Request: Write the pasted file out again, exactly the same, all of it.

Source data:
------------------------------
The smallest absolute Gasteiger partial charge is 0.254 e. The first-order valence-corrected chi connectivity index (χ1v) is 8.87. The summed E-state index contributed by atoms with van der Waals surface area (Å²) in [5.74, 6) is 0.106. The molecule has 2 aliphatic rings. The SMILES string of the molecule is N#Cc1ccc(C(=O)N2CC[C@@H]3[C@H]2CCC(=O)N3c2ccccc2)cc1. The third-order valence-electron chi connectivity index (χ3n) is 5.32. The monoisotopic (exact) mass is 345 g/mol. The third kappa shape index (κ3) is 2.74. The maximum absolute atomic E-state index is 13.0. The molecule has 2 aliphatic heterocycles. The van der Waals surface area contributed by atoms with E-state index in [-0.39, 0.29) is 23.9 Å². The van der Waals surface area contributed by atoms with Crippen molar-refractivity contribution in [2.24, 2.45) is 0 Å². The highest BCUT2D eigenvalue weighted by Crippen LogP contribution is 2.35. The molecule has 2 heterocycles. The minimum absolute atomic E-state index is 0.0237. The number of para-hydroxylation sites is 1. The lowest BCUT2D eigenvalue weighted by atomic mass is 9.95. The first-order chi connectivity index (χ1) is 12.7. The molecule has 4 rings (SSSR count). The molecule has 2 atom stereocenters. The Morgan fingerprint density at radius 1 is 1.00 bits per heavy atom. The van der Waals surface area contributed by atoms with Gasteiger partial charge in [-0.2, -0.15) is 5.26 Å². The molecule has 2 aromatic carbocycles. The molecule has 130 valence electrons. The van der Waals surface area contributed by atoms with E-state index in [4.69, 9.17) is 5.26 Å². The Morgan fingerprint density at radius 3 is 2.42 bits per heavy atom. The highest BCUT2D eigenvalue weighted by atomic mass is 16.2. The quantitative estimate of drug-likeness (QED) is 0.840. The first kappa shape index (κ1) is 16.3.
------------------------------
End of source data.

The smallest absolute Gasteiger partial charge is 0.254 e. The first-order valence-corrected chi connectivity index (χ1v) is 8.87. The summed E-state index contributed by atoms with van der Waals surface area (Å²) in [5.74, 6) is 0.106. The molecule has 2 aliphatic rings. The SMILES string of the molecule is N#Cc1ccc(C(=O)N2CC[C@@H]3[C@H]2CCC(=O)N3c2ccccc2)cc1. The third-order valence-electron chi connectivity index (χ3n) is 5.32. The monoisotopic (exact) mass is 345 g/mol. The third kappa shape index (κ3) is 2.74. The maximum absolute atomic E-state index is 13.0. The molecule has 2 aliphatic heterocycles. The van der Waals surface area contributed by atoms with E-state index in [-0.39, 0.29) is 23.9 Å². The van der Waals surface area contributed by atoms with Crippen molar-refractivity contribution in [2.24, 2.45) is 0 Å². The highest BCUT2D eigenvalue weighted by Crippen LogP contribution is 2.35. The molecule has 2 heterocycles. The minimum absolute atomic E-state index is 0.0237. The number of para-hydroxylation sites is 1. The lowest BCUT2D eigenvalue weighted by atomic mass is 9.95. The first-order chi connectivity index (χ1) is 12.7. The molecule has 4 rings (SSSR count). The molecule has 2 atom stereocenters. The Morgan fingerprint density at radius 1 is 1.00 bits per heavy atom. The van der Waals surface area contributed by atoms with Gasteiger partial charge in [-0.2, -0.15) is 5.26 Å². The molecule has 2 aromatic carbocycles. The molecule has 130 valence electrons. The van der Waals surface area contributed by atoms with E-state index in [4.69, 9.17) is 5.26 Å². The Morgan fingerprint density at radius 3 is 2.42 bits per heavy atom. The highest BCUT2D eigenvalue weighted by atomic mass is 16.2. The quantitative estimate of drug-likeness (QED) is 0.840. The first kappa shape index (κ1) is 16.3.